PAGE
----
Cardiff Centre of Law and Society was delighted to welcome Professor Martha Fineman as our key note speaker at ‘Austerity, Vulnerability and Justice’. The Summer Seminar was a fitting finale to our 2016 gender rules research series. Martha was joined by Mick Antoniw, Advocate General for Wales to explore the idea of austerity as doctrine and the gendered impact of the institutional weakening of justice in the UK. In addition, we were proud to host a panel of experts drawn from Cardiff law school as well as practioner-focused organisations. They included: Warren Palmer of the Speakeasy Advice Centre; Sheena Jowett, Deputy Chair of the Magistrates Association; Chloe Marong of the Trinity Refugee Rights Centre. Drawing attention to the impact of austerity in relation to legal aid, family law and childrens’ rights were Dr Daniel Newman; Dr Leanne Smith and Dr Julie Doughty respectively.
14th July, Cardiff Law School, 13:45pm – 17:00pm
Martha Albertson Fineman is known around the world for her law and society scholarship. Her expertise lies in family law and feminist jurisprudence. She is a Robert W. Woodruff Professor at Emory Law School and founder and director of the Feminism and Legal Theory (FLT) Project, which was inaugurated in 1984. Her scholarly interests are the legal regulation of family and intimacy and the legal implications of universal dependency and vulnerability. Fineman’s solely authored publications include books—The Autonomy Myth: A Theory of Dependency, The New Press (2004); The Neutered Mother, and The Sexual Family and other Twentieth Century Tragedies, Routledge Press (1995); and The Illusion of Equality: The Rhetoric and Reality of Divorce Reform (1991)—in addition to dozens of journal articles and essays. Her essay in the Yale Journal of Law and Feminism, “The Vulnerable Subject: Anchoring Equality in the Human Condition,” formed the basis of Vulnerability: Reflections on a New Ethical Foundation for Law and Politics, published by Princeton University Press in 2013.
We should be rethinking contract, corporation, family, and education law – not from the perspective of identities, but from the perspective of privilege and disadvantage and with a firm grounding in a theory of state responsibility for the vulnerable legal subjects who actually populate society. (Fineman (2013) Feminism, masculinities and multiple identities, Nevada Law Journal, 13, 639)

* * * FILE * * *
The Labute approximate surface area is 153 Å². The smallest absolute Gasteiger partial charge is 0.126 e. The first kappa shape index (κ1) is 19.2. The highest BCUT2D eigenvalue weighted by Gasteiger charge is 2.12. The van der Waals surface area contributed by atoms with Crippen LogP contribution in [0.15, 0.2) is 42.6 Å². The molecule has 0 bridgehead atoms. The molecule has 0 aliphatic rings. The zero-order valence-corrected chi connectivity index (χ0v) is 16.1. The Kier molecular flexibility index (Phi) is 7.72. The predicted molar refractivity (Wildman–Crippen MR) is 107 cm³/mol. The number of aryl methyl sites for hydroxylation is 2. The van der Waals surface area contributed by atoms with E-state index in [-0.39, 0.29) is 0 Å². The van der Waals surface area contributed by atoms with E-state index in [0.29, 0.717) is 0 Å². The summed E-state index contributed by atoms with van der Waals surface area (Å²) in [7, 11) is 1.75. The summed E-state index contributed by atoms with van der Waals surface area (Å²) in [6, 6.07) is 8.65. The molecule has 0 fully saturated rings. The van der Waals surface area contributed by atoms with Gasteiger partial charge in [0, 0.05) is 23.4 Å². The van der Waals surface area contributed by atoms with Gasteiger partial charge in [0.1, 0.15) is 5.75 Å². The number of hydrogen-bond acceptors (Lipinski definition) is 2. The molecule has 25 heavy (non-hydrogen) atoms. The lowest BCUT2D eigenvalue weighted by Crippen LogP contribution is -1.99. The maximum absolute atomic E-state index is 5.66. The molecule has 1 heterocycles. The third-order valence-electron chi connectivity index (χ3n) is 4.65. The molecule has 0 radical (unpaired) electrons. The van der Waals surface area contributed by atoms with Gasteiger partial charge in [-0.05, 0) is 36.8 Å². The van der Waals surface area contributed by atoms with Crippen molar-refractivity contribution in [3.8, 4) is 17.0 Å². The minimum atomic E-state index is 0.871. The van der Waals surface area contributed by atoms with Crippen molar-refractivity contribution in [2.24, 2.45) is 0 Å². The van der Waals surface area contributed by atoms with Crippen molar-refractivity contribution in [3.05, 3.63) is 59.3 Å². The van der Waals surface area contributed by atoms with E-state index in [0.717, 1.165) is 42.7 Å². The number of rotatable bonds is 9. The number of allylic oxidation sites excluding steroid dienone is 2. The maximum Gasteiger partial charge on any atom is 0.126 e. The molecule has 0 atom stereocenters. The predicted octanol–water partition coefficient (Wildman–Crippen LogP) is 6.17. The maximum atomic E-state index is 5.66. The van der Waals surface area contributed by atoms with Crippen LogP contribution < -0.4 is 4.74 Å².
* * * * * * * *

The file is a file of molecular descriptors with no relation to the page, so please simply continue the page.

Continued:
Martha A Fineman’s theory of vulnerability argues for a re-framing of the relationship between citizen and state. Recognizing the ‘human’ commonality of all human-beings necessitates a recognition of our intrinsic, and universal, vulnerability. Every human person will have stages in their life when they are dependent, weak, and in need; as well as times when they feel empowered and strong. These are fundamental qualities of life and development, yet at the same time, human lives are marked by events. Our lives may be subject to disease, pandemics, environmental and climate deterioration, terrorism and crime, crumbling infrastructure, failing institutions, recession, corruption, decay, and decline. We are situated beings who live with the ever-present possibility of changing needs and circumstances in our individual and collective lives.
This universal fact of vulnerability requires social institutions to help build resilience so that humans may adequately respond to the many kinds of conditions and situations to which we are vulnerable. The important role of social institutions, in turn, highlights the importance of the state as a guarantor of equal access to, and capacity-building within, these institutions. Rather than the classical liberal “night watchman” state, then, Fineman argues that we should envision a “responsive state.”